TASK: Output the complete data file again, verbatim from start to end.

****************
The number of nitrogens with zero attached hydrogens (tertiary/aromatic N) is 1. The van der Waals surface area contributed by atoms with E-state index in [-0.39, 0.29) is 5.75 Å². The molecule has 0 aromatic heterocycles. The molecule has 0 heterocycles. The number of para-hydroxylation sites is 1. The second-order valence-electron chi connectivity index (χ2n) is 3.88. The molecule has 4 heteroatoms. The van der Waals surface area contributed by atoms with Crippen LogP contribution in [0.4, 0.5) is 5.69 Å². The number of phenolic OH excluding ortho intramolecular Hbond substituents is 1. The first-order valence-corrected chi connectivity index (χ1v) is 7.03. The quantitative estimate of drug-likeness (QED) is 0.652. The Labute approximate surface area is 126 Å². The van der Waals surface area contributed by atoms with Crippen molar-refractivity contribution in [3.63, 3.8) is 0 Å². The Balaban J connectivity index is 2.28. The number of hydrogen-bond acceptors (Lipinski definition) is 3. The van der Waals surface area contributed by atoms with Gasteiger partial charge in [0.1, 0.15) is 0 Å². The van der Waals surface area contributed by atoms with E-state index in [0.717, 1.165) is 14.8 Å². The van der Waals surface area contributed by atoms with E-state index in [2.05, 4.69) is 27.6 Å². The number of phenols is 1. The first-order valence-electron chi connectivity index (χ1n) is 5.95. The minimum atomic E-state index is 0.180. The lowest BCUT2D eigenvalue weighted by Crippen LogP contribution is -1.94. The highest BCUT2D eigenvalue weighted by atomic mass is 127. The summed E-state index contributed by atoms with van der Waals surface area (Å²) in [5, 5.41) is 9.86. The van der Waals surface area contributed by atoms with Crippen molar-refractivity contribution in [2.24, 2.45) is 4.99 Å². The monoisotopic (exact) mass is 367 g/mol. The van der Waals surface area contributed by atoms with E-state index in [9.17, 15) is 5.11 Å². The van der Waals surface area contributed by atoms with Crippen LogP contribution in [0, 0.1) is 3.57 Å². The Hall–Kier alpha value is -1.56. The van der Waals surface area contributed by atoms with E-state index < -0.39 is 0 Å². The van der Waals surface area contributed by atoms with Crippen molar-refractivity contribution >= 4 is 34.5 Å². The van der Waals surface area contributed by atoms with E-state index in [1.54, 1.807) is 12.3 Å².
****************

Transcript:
The number of nitrogens with zero attached hydrogens (tertiary/aromatic N) is 1. The van der Waals surface area contributed by atoms with E-state index in [-0.39, 0.29) is 5.75 Å². The molecule has 0 aromatic heterocycles. The molecule has 0 heterocycles. The number of para-hydroxylation sites is 1. The second-order valence-electron chi connectivity index (χ2n) is 3.88. The molecule has 4 heteroatoms. The van der Waals surface area contributed by atoms with Crippen LogP contribution in [0.4, 0.5) is 5.69 Å². The number of phenolic OH excluding ortho intramolecular Hbond substituents is 1. The first-order valence-corrected chi connectivity index (χ1v) is 7.03. The quantitative estimate of drug-likeness (QED) is 0.652. The Labute approximate surface area is 126 Å². The van der Waals surface area contributed by atoms with Crippen molar-refractivity contribution in [3.63, 3.8) is 0 Å². The Balaban J connectivity index is 2.28. The number of hydrogen-bond acceptors (Lipinski definition) is 3. The van der Waals surface area contributed by atoms with Gasteiger partial charge in [0.1, 0.15) is 0 Å². The van der Waals surface area contributed by atoms with E-state index in [0.717, 1.165) is 14.8 Å². The van der Waals surface area contributed by atoms with E-state index in [2.05, 4.69) is 27.6 Å². The number of phenols is 1. The first-order valence-electron chi connectivity index (χ1n) is 5.95. The minimum atomic E-state index is 0.180. The lowest BCUT2D eigenvalue weighted by Crippen LogP contribution is -1.94. The highest BCUT2D eigenvalue weighted by atomic mass is 127. The summed E-state index contributed by atoms with van der Waals surface area (Å²) in [5, 5.41) is 9.86. The van der Waals surface area contributed by atoms with Crippen molar-refractivity contribution in [2.24, 2.45) is 4.99 Å². The monoisotopic (exact) mass is 367 g/mol. The van der Waals surface area contributed by atoms with E-state index in [9.17, 15) is 5.11 Å². The van der Waals surface area contributed by atoms with Crippen LogP contribution in [0, 0.1) is 3.57 Å². The Hall–Kier alpha value is -1.56. The van der Waals surface area contributed by atoms with E-state index < -0.39 is 0 Å². The van der Waals surface area contributed by atoms with Crippen molar-refractivity contribution >= 4 is 34.5 Å². The van der Waals surface area contributed by atoms with E-state index in [1.54, 1.807) is 12.3 Å².